Compared with the US, development times for UK projects were very much longer. By the time of cancellation, Blue Streak had been under development for around 57 months with the first flight still some months away. The Thor missile, albeit smaller but of the same technological sophistication, was 13 months from inception to first launch. There are various reasons for this.

The first is that the Americans had much more prior experience than the UK: American missile development had proceeded almost uninterrupted since the war, whereas efforts in the UK had been much smaller scale and directed mainly at small defensive missiles.

A second reason was the means of procurement. In the US, specific teams were set up with considerable executive powers and, by comparison with the UK, almost unlimited finance. In the UK, the procurement ministry was the Ministry of Supply (later to become the Ministry of Aviation). A reading of the Ministry papers shows that the executive powers of the Ministry with regard to the industry carrying out the work were very much less.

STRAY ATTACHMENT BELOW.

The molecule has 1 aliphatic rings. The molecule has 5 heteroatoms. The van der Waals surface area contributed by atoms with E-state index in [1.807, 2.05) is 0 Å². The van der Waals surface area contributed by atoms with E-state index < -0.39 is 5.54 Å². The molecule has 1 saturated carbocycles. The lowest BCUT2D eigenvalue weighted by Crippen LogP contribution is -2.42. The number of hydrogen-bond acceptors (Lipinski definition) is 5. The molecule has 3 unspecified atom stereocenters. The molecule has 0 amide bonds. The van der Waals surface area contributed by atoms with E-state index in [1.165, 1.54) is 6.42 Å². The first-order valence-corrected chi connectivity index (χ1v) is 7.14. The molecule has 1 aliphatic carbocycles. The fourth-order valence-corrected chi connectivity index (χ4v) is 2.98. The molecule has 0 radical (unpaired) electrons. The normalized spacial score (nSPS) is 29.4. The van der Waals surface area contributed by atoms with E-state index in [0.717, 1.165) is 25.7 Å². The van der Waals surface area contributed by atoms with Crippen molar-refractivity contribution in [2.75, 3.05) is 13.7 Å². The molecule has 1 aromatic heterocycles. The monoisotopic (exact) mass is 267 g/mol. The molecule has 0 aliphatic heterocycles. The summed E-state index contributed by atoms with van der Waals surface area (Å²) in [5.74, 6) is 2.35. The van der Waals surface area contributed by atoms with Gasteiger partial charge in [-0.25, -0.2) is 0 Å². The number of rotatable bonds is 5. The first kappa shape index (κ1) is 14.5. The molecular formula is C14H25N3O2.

Furthermore responsibility for the project was very much divided. The Ministry of Supply was the procurement Ministry. The Air Ministry would deploy the missile when it went into service. The Air Ministry, however, came under the control of the Ministry of Defence, who also then became involved. Finally, the RAE was to be the technical overseers of the project. Hence representatives of all these organisations, together with representatives from the firms, might all have been present at the various progress meetings. Such cumbersome bureaucracy cannot have helped the progress of the project. For example, an official in the Ministry of Defence wrote about the building of the facilities at Spadeadam:

I think the Minister of Supply ought to be shaken. It is up to him to warn us as soon as there is any administrative or financial difficulty to his not getting on as fast as he could with the project.[6]